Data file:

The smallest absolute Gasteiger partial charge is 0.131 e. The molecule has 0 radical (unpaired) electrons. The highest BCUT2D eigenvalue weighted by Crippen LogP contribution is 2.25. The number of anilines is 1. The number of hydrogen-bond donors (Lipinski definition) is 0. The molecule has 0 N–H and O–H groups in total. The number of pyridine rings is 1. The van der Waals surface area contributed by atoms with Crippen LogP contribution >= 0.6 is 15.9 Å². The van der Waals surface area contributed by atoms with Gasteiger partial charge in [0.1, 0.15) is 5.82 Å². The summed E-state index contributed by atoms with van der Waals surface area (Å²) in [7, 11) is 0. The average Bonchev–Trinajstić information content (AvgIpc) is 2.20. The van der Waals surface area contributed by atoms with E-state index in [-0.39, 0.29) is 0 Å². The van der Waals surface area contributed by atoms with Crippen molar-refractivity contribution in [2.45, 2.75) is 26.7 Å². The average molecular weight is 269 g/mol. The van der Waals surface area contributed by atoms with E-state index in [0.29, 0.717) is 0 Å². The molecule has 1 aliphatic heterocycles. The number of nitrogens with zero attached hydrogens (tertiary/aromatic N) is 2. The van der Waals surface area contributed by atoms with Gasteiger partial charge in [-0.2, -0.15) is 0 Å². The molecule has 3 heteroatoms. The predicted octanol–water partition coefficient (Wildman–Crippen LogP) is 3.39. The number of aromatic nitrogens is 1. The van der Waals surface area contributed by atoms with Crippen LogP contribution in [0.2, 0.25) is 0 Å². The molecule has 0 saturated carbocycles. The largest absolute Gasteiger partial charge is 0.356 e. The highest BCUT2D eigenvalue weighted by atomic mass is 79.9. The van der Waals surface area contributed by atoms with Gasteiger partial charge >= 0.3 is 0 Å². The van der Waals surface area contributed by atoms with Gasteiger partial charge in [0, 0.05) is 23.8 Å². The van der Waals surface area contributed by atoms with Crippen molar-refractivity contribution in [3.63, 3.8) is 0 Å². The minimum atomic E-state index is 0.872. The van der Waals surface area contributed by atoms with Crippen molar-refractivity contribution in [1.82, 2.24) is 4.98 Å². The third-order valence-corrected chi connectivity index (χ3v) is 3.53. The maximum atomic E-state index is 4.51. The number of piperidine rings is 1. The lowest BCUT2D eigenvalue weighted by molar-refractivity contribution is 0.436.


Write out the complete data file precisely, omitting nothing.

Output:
The smallest absolute Gasteiger partial charge is 0.131 e. The molecule has 0 radical (unpaired) electrons. The highest BCUT2D eigenvalue weighted by Crippen LogP contribution is 2.25. The number of anilines is 1. The number of hydrogen-bond donors (Lipinski definition) is 0. The molecule has 0 N–H and O–H groups in total. The number of pyridine rings is 1. The van der Waals surface area contributed by atoms with Crippen LogP contribution >= 0.6 is 15.9 Å². The van der Waals surface area contributed by atoms with Gasteiger partial charge in [0.1, 0.15) is 5.82 Å². The summed E-state index contributed by atoms with van der Waals surface area (Å²) in [7, 11) is 0. The average Bonchev–Trinajstić information content (AvgIpc) is 2.20. The van der Waals surface area contributed by atoms with E-state index in [-0.39, 0.29) is 0 Å². The van der Waals surface area contributed by atoms with Crippen molar-refractivity contribution in [2.45, 2.75) is 26.7 Å². The average molecular weight is 269 g/mol. The van der Waals surface area contributed by atoms with E-state index in [0.29, 0.717) is 0 Å². The molecule has 1 aliphatic heterocycles. The number of nitrogens with zero attached hydrogens (tertiary/aromatic N) is 2. The van der Waals surface area contributed by atoms with Gasteiger partial charge in [-0.2, -0.15) is 0 Å². The molecule has 3 heteroatoms. The predicted octanol–water partition coefficient (Wildman–Crippen LogP) is 3.39. The number of aromatic nitrogens is 1. The van der Waals surface area contributed by atoms with Crippen LogP contribution in [0.2, 0.25) is 0 Å². The molecule has 0 saturated carbocycles. The largest absolute Gasteiger partial charge is 0.356 e. The highest BCUT2D eigenvalue weighted by atomic mass is 79.9. The van der Waals surface area contributed by atoms with Gasteiger partial charge >= 0.3 is 0 Å². The van der Waals surface area contributed by atoms with Gasteiger partial charge in [0, 0.05) is 23.8 Å². The van der Waals surface area contributed by atoms with Crippen molar-refractivity contribution in [3.63, 3.8) is 0 Å². The minimum atomic E-state index is 0.872. The van der Waals surface area contributed by atoms with Crippen molar-refractivity contribution in [1.82, 2.24) is 4.98 Å². The third-order valence-corrected chi connectivity index (χ3v) is 3.53. The maximum atomic E-state index is 4.51. The number of piperidine rings is 1. The lowest BCUT2D eigenvalue weighted by molar-refractivity contribution is 0.436.